Monday, May 6, 2019

Sarah Knott's "Mother Is A Verb"

Sarah Knott is Associate Professor of History at Indiana University and a Research Fellow of the Kinsey Institute. Her writings have appeared in a variety of venues, from the American Historical Review and William and Mary Quarterly to the Guardian and LitHub.

Knott applied the “Page 99 Test” to her new book, Mother Is a Verb: An Unconventional History, and reported the following:
A paragraph-long anecdote sits in the middle of page 99:
8th March 1980. Londoner Jean Radford becomes an adoptive mother on this day, at the end of a decade of women’s liberation. She brings home a baby girl through transracial adoption: “Not much hair, toothless, a fat bald child in a scratchy pink dress. It is love at first sight. The cliché resounds in my head and I can hardly see straight.” Radford imagines that for a birth mother, the arrival of a child is a scene of separation, the end of a process not just a beginning. But for adoptive mothers, “the arrival of the child is a scene of different significance. The desire for the child is ‘inside’, but the adoptive child comes from ‘outside’. Bringing the two together is more of a union than a separation and for me is accompanied by an almost manic joy.”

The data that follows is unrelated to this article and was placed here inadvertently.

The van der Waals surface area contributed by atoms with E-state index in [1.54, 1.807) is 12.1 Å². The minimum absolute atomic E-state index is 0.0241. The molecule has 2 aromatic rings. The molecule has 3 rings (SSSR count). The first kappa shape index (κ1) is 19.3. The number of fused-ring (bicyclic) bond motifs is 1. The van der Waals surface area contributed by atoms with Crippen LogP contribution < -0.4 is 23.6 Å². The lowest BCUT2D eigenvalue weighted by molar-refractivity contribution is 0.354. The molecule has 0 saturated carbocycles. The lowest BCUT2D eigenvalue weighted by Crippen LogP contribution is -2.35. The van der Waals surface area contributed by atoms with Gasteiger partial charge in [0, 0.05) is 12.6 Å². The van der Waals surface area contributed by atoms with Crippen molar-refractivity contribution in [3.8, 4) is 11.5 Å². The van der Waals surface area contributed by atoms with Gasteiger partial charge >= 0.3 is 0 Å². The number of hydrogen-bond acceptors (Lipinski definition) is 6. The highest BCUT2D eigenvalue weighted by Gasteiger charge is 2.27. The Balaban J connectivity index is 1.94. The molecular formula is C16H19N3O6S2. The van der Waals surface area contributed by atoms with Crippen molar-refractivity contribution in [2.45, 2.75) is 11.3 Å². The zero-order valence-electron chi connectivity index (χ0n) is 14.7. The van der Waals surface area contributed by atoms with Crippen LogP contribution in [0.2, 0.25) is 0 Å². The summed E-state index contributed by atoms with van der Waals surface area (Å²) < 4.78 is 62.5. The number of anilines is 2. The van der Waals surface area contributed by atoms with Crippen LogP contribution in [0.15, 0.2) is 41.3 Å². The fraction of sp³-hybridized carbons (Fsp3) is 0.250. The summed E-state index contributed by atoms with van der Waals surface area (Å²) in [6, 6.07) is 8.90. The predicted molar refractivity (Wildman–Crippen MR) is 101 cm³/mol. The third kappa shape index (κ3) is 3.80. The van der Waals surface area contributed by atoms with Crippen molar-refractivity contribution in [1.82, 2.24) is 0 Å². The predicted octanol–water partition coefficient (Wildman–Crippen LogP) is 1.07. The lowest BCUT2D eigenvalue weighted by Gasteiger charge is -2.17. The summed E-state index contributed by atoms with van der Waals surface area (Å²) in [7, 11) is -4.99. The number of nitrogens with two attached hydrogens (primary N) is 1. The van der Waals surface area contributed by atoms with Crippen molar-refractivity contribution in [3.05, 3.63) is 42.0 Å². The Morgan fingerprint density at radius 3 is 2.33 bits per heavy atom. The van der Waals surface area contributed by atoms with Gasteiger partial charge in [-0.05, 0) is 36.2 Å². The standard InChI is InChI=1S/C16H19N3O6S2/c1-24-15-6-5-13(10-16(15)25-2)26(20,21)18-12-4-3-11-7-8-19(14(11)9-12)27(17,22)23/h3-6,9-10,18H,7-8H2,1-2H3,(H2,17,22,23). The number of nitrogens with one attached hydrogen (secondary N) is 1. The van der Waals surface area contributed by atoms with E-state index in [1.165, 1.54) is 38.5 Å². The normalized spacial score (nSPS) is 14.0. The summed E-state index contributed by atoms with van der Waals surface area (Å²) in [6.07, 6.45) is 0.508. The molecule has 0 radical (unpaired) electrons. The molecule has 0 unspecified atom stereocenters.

This anecdote is one among many - some forty, I just counted - that comprise a chapter about past experiences of the arrival of a child. Other similar scenes, fragments from the past really, that appear just before and just after page 99 raise a series of themes: the shifted rhythm of time with an infant on hand, the quality of feeling interrupted, the use of maternal tools like flannel binders of plastic bottles, the sleeping… or the not sleeping.

In writing Mother Is A Verb, I had come to find that anecdote - not narrative - was the best means by which to explore the many pasts of mothering in Britain and North America. (For mothering, read pregnancy, birth and the encounter with an infant.) As contemporary theorist Lisa Baraitser puts it: “Motherhood lends itself to anecdote” because of “the constant attack on narrative that the child performs.” A small child is always breaking a line of thought, continually interrupts any narrative flow. What is left for the historian to find in the archives is piecemeal and fragmentary. So, too, was what I felt able to write with one child and then another on hand. The chapter closes: “Even to write a paragraph requires long preparation.”

And this particular anecdote from forty years ago serves, also, to make a different point: that mother is best approached as a verb, as a set of activities undertaken among other activities, more than as an identity or a noun. Mothering does not belong only to birth-givers. Jean Radford reminds us that the “who” of mothering is capacious: not just birth-mothers, but adoptive mothers, in her case a white women’s liberationist newly arrived home with an adopted black baby.
Learn more about Mother Is a Verb.

See Sarah Knott's five best books about motherhood.

--Marshal Zeringue